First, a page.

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A Pineal Regulatory Element (PIRE) Mediates Transactivation by the Pineal/Retina-Specific Transcription Factor CRX
Xiaodong Li, Shiming Chen, Qingliang Wang, Donald J. Zack, Solomon H. Snyder and Jimo Borjigin
Proceedings of the National Academy of Sciences of the United States of America
Vol. 95, No. 4 (Feb. 17, 1998), pp. 1876-1881
Published by: National Academy of Sciences
Stable URL: http://www.jstor.org/stable/44378
Page Count: 6
You can always find the topics here!Topics: Genes, Retina, Promoter regions, Journalism, Photoreceptors, Pineal gland, Gene expression, Exons, Drug regulation, Biological rhythms
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The circadian hormone melatonin is synthesized predominantly in the pineal gland by the actions of two pineal-specific enzymes: serotonin N-acetyltransferase (NAT) and hydroxyindole-O-methyltransferase (HIOMT). Pineal night-specific ATPase (PINA), another pineal- and night-specific protein we recently identified, is produced as a truncated form of the Wilson disease gene (Atp7b) product. To identify the regulatory elements required for pineal-specific gene expression, we isolated sequences upstream of the rat PINA gene and discovered a cis-acting element that is recognized by a novel pineal/retina-specific nuclear factor. This pineal regulatory element (PIRE) has a consensus of TAATC/T and is present in six copies in the 5′ regulatory region of the PINA gene, at least three copies in the rat NAT promoter, and at least one copy in each of the putative HIOMT promoters A and B. A recently identified retina-specific protein, cone rod homeobox (CRX), binds to PIRE in vitro and transactivates PIRE-reporter constructs. These data suggest that Crx may play a crucial role in regulating pineal gene expression through interactions with PIRE.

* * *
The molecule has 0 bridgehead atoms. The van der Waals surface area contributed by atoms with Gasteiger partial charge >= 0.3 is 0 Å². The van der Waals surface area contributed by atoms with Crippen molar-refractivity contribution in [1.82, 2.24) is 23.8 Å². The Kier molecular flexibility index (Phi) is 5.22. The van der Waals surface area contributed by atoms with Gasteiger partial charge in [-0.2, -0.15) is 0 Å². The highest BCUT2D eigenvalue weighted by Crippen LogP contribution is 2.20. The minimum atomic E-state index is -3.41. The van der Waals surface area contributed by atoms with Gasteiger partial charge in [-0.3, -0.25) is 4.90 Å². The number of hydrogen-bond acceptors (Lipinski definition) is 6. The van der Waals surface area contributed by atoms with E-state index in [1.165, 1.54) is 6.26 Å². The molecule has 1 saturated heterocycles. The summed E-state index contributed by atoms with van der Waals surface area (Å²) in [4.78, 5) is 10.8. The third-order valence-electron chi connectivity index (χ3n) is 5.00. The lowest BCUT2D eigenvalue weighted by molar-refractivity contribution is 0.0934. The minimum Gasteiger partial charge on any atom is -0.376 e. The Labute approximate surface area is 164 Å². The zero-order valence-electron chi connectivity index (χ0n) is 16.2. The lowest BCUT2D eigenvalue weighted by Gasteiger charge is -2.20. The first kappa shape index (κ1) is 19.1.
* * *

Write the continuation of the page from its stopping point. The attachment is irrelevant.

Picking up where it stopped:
Proceedings of the National Academy of Sciences of the United States of America © 1998 National Academy of Sciences